A diesel train in 2010. Ticket prices will rise about...

A diesel train in 2010. Ticket prices will rise about 4 percent on March 19, 2017, in line with the LIRR's policy of hiking prices every two years to keep abreast of inflation, although the costs that are increasing are in good part from labor contracts. Credit: LIRR

Commuters frustrated with scarce service and frequent breakdowns on Long Island Rail Road branches served by diesel engines got some good news Wednesday as the MTA approved a plan to spend nearly $80 million to buy several smaller, more reliable diesel trains.

The new, lighter trains would be used exclusively for what LIRR officials are calling "scoot diesel" travel on Long Island, largely in areas with lighter ridership, such as from Ronkonkoma to Greenport.

LIRR officials say the $78-million expenditure should allow them to buy about a dozen of the new trains, which come in sets of two cars.

The purchase was not included in the Metropolitan Transportation Authority's original capital plan, but was added recently in what LIRR President Helena Williams said was a "refocusing" of the railroad's priorities.

The new trains are part of the MTA's $26-billion capital plan, which the transit agency's board of directors unanimously approved Wednesday. Because only the first two years of the five-year capital plan are funded, LIRR officials said the new trains would not be rolled out until after 2014, at the earliest.

The LIRR's existing diesel trains have been plagued with problems since the LIRR purchased them about a decade ago. The trains - especially those that switch between diesel and electric power - are prone to breakdowns.

Williams said the new trains are not intended to replace the LIRR's existing diesels, which the agency remains committed to improving, but rather will complement the diesel fleet.

In addition, many customers in the non-electrified portion of the LIRR system, which includes all points east of Ronkonkoma, have long complained about infrequent service.

Williams said she hopes to address some of those concerns with the new "scoot diesel" service. Rather than relying on the large, heavy diesel trains to haul passengers all the way into Manhattan, the new diesels would shuttle - or scoot - passengers in diesel territory to and from electrified stations at frequent intervals.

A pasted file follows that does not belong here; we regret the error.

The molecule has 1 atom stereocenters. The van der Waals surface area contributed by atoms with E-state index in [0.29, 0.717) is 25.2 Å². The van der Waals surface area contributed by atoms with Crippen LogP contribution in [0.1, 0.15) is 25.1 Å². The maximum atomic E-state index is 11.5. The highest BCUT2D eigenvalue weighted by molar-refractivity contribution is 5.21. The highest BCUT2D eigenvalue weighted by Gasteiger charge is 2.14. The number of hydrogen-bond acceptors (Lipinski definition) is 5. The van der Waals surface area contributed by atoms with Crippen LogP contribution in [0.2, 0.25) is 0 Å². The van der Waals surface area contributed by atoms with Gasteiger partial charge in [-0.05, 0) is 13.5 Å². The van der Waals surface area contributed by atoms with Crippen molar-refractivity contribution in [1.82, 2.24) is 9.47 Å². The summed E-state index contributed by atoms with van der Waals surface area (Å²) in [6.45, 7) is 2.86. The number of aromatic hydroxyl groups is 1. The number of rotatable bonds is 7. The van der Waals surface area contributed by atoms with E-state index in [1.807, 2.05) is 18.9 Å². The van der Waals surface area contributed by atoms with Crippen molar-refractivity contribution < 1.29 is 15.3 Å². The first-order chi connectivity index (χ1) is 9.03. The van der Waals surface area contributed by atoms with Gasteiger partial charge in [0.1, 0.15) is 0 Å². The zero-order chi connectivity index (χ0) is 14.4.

Because the new trains, known as "diesel multiple units," have smaller engines, are lighter, and will travel shorter distances, LIRR officials said they should have a long life. Williams said the new trains could "increase frequency of service, increase reliability" and promote intra-island commuting.

For areas where ridership is light - such as between Ronkonkoma and Greenport - a two-car train may suffice. Where ridership is heavier, another pair of cars can be attached.

Over the next two years, the LIRR said it plans to identify an "off the shelf" model of the new diesels to purchase from a manufacturer. Depending on the success of the first fleet of light diesels, the LIRR said it could purchase more in future years.

But first, the LIRR has to find the money. The MTA approved the five-year capital plan, which is intended to fund infrastructure projects through 2014, with only enough money to pay for the first two years of projects, and that means the new trains will not make their debut for several years.

Peter Haynes, president of the LIRR Commuters Campaign, said the decision to invest in the new, lighter diesels could signal a shift in the LIRR's exclusive reliance on heavy rail and in its neglect of much of Suffolk County.

"Maybe - just maybe - they're getting the idea that there's more than just potato farms on eastern Long Island," Haynes said.

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